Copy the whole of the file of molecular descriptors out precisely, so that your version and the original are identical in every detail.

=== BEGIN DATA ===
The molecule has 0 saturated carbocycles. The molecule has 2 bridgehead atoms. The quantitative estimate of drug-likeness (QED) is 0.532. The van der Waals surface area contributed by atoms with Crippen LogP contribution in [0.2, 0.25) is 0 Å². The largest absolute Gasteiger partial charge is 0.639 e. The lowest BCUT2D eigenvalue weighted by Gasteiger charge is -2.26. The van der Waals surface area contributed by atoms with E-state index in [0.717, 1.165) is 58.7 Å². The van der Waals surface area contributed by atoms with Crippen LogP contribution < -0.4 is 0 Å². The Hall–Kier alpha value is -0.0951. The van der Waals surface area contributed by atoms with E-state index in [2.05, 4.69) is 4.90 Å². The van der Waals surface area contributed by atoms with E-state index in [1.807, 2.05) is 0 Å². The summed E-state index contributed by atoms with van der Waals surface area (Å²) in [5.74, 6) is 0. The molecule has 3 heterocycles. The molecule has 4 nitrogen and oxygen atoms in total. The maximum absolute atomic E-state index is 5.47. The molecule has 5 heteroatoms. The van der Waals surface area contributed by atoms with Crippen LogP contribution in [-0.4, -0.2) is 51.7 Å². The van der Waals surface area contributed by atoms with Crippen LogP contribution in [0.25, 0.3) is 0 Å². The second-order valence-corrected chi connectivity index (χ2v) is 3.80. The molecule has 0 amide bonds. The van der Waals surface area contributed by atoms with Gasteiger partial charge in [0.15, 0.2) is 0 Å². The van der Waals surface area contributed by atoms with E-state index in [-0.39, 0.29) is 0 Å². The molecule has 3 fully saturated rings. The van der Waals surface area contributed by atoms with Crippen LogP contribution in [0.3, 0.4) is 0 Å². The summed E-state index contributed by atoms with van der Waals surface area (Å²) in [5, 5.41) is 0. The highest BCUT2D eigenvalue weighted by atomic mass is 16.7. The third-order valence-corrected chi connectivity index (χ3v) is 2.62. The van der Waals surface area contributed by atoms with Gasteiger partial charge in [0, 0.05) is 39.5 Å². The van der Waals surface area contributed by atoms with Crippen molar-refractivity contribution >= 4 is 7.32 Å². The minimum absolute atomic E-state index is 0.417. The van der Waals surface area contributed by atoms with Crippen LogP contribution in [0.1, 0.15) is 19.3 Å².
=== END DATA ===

The molecule has 0 saturated carbocycles. The molecule has 2 bridgehead atoms. The quantitative estimate of drug-likeness (QED) is 0.532. The van der Waals surface area contributed by atoms with Crippen LogP contribution in [0.2, 0.25) is 0 Å². The largest absolute Gasteiger partial charge is 0.639 e. The lowest BCUT2D eigenvalue weighted by Gasteiger charge is -2.26. The van der Waals surface area contributed by atoms with E-state index in [0.717, 1.165) is 58.7 Å². The van der Waals surface area contributed by atoms with Crippen LogP contribution < -0.4 is 0 Å². The Hall–Kier alpha value is -0.0951. The van der Waals surface area contributed by atoms with E-state index in [2.05, 4.69) is 4.90 Å². The van der Waals surface area contributed by atoms with E-state index in [1.807, 2.05) is 0 Å². The summed E-state index contributed by atoms with van der Waals surface area (Å²) in [5.74, 6) is 0. The molecule has 3 heterocycles. The molecule has 4 nitrogen and oxygen atoms in total. The maximum absolute atomic E-state index is 5.47. The molecule has 5 heteroatoms. The van der Waals surface area contributed by atoms with Crippen LogP contribution in [-0.4, -0.2) is 51.7 Å². The van der Waals surface area contributed by atoms with Crippen LogP contribution in [0.25, 0.3) is 0 Å². The second-order valence-corrected chi connectivity index (χ2v) is 3.80. The molecule has 0 amide bonds. The van der Waals surface area contributed by atoms with Gasteiger partial charge in [0.15, 0.2) is 0 Å². The van der Waals surface area contributed by atoms with E-state index in [-0.39, 0.29) is 0 Å². The molecule has 3 fully saturated rings. The van der Waals surface area contributed by atoms with Crippen LogP contribution in [0.3, 0.4) is 0 Å². The summed E-state index contributed by atoms with van der Waals surface area (Å²) in [5, 5.41) is 0. The highest BCUT2D eigenvalue weighted by atomic mass is 16.7. The third-order valence-corrected chi connectivity index (χ3v) is 2.62. The van der Waals surface area contributed by atoms with Gasteiger partial charge in [0, 0.05) is 39.5 Å². The van der Waals surface area contributed by atoms with Crippen molar-refractivity contribution >= 4 is 7.32 Å². The minimum absolute atomic E-state index is 0.417. The van der Waals surface area contributed by atoms with Crippen LogP contribution in [0.1, 0.15) is 19.3 Å².